H+ Magazine has got some very interesting articles. One of which I liked in particular since I’m keen on the advances in Substrate-Indipendent Minds, aka mind uploading. Read this extremely informative interview with Randal Koene led by Ben Goertzel. I’d like to just highlight the quote, which is an outline of researchers who are now working in the field of Substrate-Indipendent Minds:
- Ken Hayworth and Jeff Lichtman (Harvard) are the guiding forces behind the development of the ATLUM, and of course Jeff also has developed the useful Brainbow technique.
- Winfried Denk (Max-Planck) and Sebastian Seung (MIT) popularized the search for the human connectome and continue to push its acquisition, representation and simulations based on reconstructions forward, including recent publications in Science.
- Ed Boyden (MIT) is one of the pioneers of optogenetics, a driver of tool development in neural engineering, including novel recording arrays and a strong proponent of brain emulation.
- George Church (Harvard), previously best known for his work in genomics, has entered the field of brain science with a keen interest in developing high-resolution large-scale neural recording and interfacing technology. Based on recent conversation, it is my belief that he and his lab will soon become important innovators in the field.
- Peter Passaro (Sussex) is a driven researcher with the personal goal to achieve whole brain emulation. He is doing so by developing means for functional recording and representation that are in influenced by the work of Chris Eliasmith (Waterloo).
- Yoonsuck Choe (Texas A&M) and Todd Huffman (3Scan) continue to improve the Knife-Edge Scanning Microscope (KESM), which was developed by the late Bruce McCormick with the specific aim of acquiring structural data from whole brains. The technology operates at a lower resolution than the ATLUM, but is presently able to handle acquisition at the scale of a whole embedded mouse brain.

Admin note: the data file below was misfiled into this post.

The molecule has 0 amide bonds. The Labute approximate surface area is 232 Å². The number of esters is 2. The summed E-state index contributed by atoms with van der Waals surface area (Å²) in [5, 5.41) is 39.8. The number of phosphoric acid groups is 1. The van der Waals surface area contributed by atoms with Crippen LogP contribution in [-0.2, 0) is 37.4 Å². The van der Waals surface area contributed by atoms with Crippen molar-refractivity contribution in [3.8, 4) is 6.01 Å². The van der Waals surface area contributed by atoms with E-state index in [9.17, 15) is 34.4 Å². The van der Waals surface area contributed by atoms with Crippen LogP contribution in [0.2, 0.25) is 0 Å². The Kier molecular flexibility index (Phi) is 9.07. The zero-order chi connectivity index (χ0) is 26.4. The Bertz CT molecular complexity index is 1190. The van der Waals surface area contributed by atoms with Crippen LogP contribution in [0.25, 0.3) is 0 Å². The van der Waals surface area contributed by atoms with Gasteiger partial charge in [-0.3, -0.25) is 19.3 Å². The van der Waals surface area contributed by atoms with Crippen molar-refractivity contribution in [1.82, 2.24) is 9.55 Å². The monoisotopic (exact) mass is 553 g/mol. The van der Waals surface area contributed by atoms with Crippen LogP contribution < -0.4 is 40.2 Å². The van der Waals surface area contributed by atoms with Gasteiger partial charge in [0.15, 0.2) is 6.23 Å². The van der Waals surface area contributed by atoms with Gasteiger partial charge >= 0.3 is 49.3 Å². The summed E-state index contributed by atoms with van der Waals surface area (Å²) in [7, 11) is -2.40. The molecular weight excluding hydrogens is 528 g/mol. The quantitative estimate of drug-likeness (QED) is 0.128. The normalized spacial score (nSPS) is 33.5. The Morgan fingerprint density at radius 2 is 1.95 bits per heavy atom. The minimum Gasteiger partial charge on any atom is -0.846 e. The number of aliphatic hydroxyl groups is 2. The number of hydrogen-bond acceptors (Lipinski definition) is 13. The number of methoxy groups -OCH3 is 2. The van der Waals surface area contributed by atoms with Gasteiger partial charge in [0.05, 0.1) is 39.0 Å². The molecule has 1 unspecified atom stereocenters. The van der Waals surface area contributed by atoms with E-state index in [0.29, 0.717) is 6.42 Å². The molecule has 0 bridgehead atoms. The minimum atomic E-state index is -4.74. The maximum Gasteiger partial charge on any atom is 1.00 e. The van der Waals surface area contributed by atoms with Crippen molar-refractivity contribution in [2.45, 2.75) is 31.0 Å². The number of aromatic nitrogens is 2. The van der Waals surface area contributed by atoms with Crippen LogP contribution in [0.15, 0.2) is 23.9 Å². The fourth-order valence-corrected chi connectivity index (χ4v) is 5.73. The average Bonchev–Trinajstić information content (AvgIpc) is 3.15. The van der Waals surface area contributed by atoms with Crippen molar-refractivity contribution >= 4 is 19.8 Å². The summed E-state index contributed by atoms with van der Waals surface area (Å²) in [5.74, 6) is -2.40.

- Henry Markram (EPFL) has publicly stated his aim of constructing a functional simulation of a whole cortex, using his Blue Brain approach that is based on statistical reconstruction based on data obtained from studies conducted in many different (mostly rat) brains. Without a tool such as the ATLUM, the Blue Brain Project will not develop a whole brain emulation in the truest sense, but the representational capabilities, functional verification and functional simulations that the project produces can be valuable contributions towards substrate-independent minds.
- Ted Berger (USC) is the first to develop a cognitive neural prosthetic. His prosthetic hippocampal CA3 replacement is small and has many limitations, but the work forces researchers to confront the actual challenges of functional interfacing within core circuitry of the brain.
- David Dalrymple (MIT/Harvard) is commencing a project to reconstruct the functional and subject-specific neural networks of the nematode C. Elegans. He is doing so to test a very specific hypothesis relevant to SIM, namely whether data acquisition and reimplementation can be successful without needing to go to the molecular level.